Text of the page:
Emilie Cady — Lessons In Truth (Study Edition)
From Metaphysics to Mysticism in 10 Steps
Hi Friends -
This is my final post on Emilie Cady’s Lessons in Truth. For this Study Edition I’ve placed Bondage or Liberty, Which? back to it’s original location—as the last chapter—partly for respect to Emilie Cady, but also because its message is more nuanced than the 11 chapters that originally came before it.
I sense that the popularity of Lessons in Truth has been its message of mysticism and that it has become Unity’s “primary textbook” because the mysticism in the lessons offer an important balance to the metaphysical writings of Charles Fillmore. Here are ten ways I see that to be true:
From Bad Decisions to Fullness of Time (paragraphs 1-5). The first five paragraphs describe God delivering us from our task masters (sickness, sorrow and poverty). Further, Emilie Cady repeatedly talks in this lesson about “an appointed time” when God will deliver and about a time when we were immature children who did not have the capacity for liberty. She implies that the reason we have fallen into bondage is not due to bad choices but rather due to not having entered into a “fullness of time.” Bad choices is a metaphysical explanation of why we suffer; but Emilie Cady has chosen to explain suffering from a mystical perspective—the need to wait upon God for a “fullness of time.”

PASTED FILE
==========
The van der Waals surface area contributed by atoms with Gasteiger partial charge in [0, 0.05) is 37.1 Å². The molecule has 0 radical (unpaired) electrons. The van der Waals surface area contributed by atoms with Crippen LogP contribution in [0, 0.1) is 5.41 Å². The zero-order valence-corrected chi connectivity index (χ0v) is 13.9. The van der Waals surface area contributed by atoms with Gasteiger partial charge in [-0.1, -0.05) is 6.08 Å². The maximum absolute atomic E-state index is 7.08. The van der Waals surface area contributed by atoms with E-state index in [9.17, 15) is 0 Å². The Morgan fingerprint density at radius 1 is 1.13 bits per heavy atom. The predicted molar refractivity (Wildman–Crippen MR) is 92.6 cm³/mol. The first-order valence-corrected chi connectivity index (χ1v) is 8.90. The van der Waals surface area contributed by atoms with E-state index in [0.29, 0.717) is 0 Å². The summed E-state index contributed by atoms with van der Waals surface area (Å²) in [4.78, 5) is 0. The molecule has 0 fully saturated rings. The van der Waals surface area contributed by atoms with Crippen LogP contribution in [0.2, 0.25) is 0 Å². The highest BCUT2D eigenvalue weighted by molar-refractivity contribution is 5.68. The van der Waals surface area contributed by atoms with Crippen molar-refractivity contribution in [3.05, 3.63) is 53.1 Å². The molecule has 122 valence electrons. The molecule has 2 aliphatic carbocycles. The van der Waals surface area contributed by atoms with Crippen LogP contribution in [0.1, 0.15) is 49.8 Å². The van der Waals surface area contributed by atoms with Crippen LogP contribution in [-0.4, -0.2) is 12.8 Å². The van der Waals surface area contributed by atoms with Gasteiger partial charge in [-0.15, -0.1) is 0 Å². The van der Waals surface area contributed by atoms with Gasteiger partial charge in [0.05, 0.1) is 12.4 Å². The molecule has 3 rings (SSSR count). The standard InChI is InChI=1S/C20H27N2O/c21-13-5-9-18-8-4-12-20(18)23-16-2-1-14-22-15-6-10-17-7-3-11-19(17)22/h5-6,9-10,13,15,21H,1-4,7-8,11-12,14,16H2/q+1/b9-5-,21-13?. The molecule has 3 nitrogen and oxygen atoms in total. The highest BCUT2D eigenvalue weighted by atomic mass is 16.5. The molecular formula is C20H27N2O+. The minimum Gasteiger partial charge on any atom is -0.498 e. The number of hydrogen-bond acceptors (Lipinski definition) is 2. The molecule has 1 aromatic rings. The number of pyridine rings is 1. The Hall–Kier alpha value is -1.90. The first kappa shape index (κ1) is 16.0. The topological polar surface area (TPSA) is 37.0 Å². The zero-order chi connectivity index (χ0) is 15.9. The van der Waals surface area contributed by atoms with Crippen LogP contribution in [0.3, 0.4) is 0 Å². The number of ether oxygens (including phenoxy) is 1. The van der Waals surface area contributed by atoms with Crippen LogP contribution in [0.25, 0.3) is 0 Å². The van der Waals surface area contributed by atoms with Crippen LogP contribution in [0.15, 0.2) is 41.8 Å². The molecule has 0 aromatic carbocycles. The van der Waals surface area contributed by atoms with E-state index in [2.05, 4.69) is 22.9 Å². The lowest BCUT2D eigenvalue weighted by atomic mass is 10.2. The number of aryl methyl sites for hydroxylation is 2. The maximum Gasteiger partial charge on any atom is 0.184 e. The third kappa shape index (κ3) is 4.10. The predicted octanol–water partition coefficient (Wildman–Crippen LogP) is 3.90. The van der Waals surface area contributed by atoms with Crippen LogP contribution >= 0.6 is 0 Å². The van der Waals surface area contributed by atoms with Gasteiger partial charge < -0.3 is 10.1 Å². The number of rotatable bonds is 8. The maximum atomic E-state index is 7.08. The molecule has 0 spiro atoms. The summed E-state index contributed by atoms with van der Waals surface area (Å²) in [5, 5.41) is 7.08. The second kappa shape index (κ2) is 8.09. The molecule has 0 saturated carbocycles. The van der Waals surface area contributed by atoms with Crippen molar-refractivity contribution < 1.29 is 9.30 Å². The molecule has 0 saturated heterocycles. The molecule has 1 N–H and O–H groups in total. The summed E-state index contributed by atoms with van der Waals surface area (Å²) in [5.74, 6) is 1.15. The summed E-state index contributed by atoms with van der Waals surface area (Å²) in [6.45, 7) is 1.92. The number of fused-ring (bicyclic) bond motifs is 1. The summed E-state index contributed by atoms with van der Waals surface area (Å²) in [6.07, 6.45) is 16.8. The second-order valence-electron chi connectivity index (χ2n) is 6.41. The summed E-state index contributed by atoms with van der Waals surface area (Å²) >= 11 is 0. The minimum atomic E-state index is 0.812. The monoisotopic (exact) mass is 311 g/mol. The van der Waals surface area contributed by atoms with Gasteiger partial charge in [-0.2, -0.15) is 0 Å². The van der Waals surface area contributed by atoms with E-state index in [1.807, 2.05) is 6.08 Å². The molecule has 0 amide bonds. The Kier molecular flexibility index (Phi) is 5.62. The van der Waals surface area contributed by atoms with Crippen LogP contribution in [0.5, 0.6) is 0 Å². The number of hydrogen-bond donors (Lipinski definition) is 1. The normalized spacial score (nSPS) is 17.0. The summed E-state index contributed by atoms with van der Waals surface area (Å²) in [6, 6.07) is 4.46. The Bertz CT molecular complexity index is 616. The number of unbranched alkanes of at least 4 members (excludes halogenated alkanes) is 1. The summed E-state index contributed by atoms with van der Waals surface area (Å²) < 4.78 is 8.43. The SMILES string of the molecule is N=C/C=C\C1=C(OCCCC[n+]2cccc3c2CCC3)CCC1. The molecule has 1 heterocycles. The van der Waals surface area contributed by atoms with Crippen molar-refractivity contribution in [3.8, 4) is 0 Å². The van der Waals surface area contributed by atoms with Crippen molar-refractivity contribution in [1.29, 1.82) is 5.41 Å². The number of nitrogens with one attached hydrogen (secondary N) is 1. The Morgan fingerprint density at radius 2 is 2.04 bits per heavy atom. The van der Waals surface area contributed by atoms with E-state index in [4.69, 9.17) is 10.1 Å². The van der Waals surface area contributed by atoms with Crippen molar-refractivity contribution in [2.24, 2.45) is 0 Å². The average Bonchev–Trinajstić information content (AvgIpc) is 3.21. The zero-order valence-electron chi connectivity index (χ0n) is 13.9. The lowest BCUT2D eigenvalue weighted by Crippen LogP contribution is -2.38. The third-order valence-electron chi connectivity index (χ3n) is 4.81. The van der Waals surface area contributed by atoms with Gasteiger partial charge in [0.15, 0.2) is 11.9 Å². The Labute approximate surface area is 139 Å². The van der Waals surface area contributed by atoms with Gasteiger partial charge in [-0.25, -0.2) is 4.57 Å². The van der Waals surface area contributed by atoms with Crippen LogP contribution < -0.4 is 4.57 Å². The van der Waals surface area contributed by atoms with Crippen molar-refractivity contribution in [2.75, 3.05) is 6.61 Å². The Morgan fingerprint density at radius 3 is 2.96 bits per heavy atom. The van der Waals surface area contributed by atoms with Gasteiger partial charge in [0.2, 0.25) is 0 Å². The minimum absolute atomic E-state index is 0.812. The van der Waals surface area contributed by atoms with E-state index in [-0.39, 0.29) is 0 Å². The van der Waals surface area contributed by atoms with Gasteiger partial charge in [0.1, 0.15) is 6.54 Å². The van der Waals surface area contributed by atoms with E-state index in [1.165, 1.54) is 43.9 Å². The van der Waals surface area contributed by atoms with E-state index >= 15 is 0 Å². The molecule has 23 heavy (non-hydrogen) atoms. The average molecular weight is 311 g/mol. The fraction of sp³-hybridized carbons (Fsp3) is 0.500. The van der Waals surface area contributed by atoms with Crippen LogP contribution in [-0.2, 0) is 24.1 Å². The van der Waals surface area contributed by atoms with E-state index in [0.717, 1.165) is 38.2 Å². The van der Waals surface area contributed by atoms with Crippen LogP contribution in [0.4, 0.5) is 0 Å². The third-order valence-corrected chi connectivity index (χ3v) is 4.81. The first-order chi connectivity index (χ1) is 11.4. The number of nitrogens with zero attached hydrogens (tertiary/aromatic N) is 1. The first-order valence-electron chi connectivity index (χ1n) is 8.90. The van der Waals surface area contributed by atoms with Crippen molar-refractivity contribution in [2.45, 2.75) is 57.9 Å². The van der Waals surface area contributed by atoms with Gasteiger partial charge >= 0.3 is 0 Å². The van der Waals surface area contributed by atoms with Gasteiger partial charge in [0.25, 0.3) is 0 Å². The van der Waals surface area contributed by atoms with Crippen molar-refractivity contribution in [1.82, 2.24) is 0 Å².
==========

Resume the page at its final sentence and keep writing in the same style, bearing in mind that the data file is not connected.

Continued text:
From Oneness with Self to Oneness with God (6-9). In the next few paragraphs Emilie Cady talks about the prodigal son who will “rise and go to the Father.” This is the language of Oneness, which most of us understand. But it may be, as I believe, that there are two forms of “oneness.” There is a “oneness with the Father” and a “oneness with the Son.” Oneness with the Son is a unity of the Self, which is described in The Twelve Powers of Man and which is a largely psychological process of achieving wholeness of the soul. But “oneness with the Father” is a concept well-accepted in Christian mysticism. It is a spiritual oneness with the God who is both immanent and transcendent. And it is just this kind of oneness that Emilie Cady is talking about in these paragraphs.
From Being Source to Being an Inlet and Outlet (10-19). Emilie Cady writes in paragraph 10 that “All joy and strength and good springs up from a Fountain within one’s own being.” This concept of an “inner source” is well known in both metaphysics and Christian mysticism. But mystics understand this source to be an inlet from God, given to us so that we may become an outlet of God’s blessing. Emilie Cady stresses that “God in us is the fountain” and she does not make the mistake made all too often made by metaphysicians that the source is “our divinity.”
From Calling on Principle to Hearing God’s Call (20-22). In paragraph 20, Emilie Cady quotes Jesus in the Gospel of John “Ye have not chosen me but I have chosen you that ye might bring forth much fruit.” A metaphysician may say that Jesus, as our higher Self, is calling our disciples, our twelve powers. That is valid and may be true. But, as Emilie Cady says in this paragraph, “it was in reality because it was God’s “fullness of time” for you to arise and begin to claim your inheritance.” We may make choices as metaphysicians, but we do so because we are mystics who hear God’s call.